After resisting calls to impeach President Donald Trump for months, Speaker of the House Nancy Pelosi, D-Calif., said on Tuesday she will discuss the Democratic Party’s position on impeachment at an evening press conference.
The announcement comes after 20 Democrats, many of them moderates in competitive districts, have said they favor opening an impeachment inquiry in the past 48 hours. As of this writing, 166 House Democrats — more than two-thirds of the 235 member caucus — have expressed support for opening an inquiry, according to an NBC News analysis.
Support for impeachment has grown amid reports that Trump pressured Ukrainian President Volodymyr Zelensky to investigate the son of Democratic presidential candidate Joe Biden. The matter is at least partly related to a whistleblower complaint, which the administration has withheld from Congress.
Multiple news outlets have reported that Biden is also expected to call on Congress to begin impeachment proceedings against Trump, unless the White House “complies with all of Congress’ outstanding lawful requests for information — in the Ukraine matter, and in the other investigations.” His comments on impeachment also mark a shift for the former vice president, who previously resisted calling for impeachment.
Insisting that his July 25 phone call with Zelensky was “a perfect phone call,” Trump has denied any improper behavior. In the days before that call, Trump reportedly ordered that nearly $400 million in military aid for Ukraine be withheld.
The president said that he has “authorized the release tomorrow of the complete, fully declassified and unredacted transcript” of his phone conversation with Zelensky.
Earlier on Tuesday, Trump confirmed he ordered the aid freeze , although he claimed that the move came amid concerns the U.S. was contributing more to Eastern European country than other nations were.
But news reports of the president’s call to Zelensky and his subsequent comments about it have revealed that Trump allegedly sought to pressure Zelensky into digging up dirt on Biden, the Democratic frontrunner in most national polls.
Hunter Biden served for nearly five years on the board of a Ukrainian energy company, whose owner came under scrutiny by Ukrainian prosecutors for possible abuse of power and unlawful enrichment. Though he was not accused of any wrongdoing in the investigation, anti-corruption advocates expressed concern that Hunter Biden served at the company at the time his father was the Obama administration’s point person on relations with Ukraine.
As vice president, Joe Biden reportedly pressured Ukraine to fire its top prosecutor, Viktor Shokin, or lose $1 billion in loan guarantees. Biden, at the time, joined many Western leaders in pressing for the ouster of Shokin, who they argued was ignoring corruption in his own office and among the political elite. There is no evidence that either Biden misused his authority.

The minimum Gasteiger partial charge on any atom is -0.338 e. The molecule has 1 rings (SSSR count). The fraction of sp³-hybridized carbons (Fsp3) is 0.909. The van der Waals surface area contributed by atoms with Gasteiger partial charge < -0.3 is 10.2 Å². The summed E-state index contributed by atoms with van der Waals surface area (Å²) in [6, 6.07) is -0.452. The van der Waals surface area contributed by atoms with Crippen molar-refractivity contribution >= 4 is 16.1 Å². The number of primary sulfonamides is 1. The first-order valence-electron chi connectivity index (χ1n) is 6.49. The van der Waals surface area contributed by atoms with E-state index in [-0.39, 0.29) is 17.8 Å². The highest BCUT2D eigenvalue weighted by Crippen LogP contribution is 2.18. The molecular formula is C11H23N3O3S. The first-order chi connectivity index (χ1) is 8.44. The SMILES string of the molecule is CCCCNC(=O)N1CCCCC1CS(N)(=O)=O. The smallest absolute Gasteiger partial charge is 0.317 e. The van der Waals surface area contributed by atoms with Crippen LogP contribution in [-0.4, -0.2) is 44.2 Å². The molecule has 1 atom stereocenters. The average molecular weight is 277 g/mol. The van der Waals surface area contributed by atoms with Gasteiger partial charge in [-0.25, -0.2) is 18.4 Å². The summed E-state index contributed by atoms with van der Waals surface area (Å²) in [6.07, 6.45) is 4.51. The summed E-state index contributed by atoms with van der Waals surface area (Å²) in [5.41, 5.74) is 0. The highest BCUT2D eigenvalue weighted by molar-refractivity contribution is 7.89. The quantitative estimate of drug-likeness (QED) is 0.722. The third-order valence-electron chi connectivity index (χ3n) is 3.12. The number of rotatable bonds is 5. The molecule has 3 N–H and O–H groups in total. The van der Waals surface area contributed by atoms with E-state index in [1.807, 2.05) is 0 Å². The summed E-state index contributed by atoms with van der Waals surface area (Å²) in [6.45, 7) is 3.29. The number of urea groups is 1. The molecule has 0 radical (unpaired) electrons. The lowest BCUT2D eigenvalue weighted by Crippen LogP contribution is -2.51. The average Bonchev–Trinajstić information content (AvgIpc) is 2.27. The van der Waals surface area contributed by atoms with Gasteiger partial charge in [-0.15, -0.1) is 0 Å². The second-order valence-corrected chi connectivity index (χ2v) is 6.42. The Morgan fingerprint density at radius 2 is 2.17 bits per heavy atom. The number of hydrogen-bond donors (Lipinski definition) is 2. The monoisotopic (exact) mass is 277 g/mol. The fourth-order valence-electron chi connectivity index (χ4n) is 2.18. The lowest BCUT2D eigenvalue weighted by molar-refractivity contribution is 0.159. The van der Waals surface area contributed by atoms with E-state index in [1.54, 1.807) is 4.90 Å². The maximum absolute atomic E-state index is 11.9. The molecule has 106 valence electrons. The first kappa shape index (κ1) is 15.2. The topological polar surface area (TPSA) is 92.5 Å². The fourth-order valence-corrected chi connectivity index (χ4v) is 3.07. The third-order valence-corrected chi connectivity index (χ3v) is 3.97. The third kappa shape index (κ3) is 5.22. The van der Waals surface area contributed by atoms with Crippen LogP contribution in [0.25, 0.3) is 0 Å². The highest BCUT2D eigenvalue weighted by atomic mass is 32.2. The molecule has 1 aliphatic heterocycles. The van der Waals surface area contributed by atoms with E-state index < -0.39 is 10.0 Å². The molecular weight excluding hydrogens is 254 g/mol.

The situation has appeared to inch House Democrats closer to impeaching Trump, whom they accuse of using his office for personal and political benefit.
Also on Tuesday, Senate Minority Leader Chuck Schumer, D-N.Y., said he would seek a vote in the Republican-controlled Senate on a resolution calling for the Trump administration to turn over the whistleblower complaint to Congress.
Intelligence Inspector General Michael Atkinson informed the House and Senate Intelligence Committees of the complaint’s existence on Sept. 9 — the same day the House Oversight, Intelligence and Foreign Affairs Committees launched an investigation into an alleged “scheme” by the president and his lawyer, Rudy Giuliani, to influence Ukraine to probe the Bidens.
The contents of the whistleblower complaint remain unknown, though Atkinson deemed the matter an “urgent concern.” Under such circumstances, federal law requires the complaint to be transmitted to congressional intelligence committees within seven days.
In this case, however, acting director of national intelligence, Joseph Maguire, has refused to turn over the complaint after consulting with officials at the Department of Justice. He is set to testify publicly before the House Intelligence Committee on Thursday.
Zelensky, however, appears to have received a different impression from his call with Trump.
During a visit to Ukraine earlier this month, Sen. Chris Murphy, D-Conn., a member of the Senate Foreign Relations Committee, spoke with Zelensky, whom he said “directly” expressed concerns to him that “the aid that was being cut off to Ukraine by the president was a consequence of his unwillingness to launch an investigation into the Bidens.”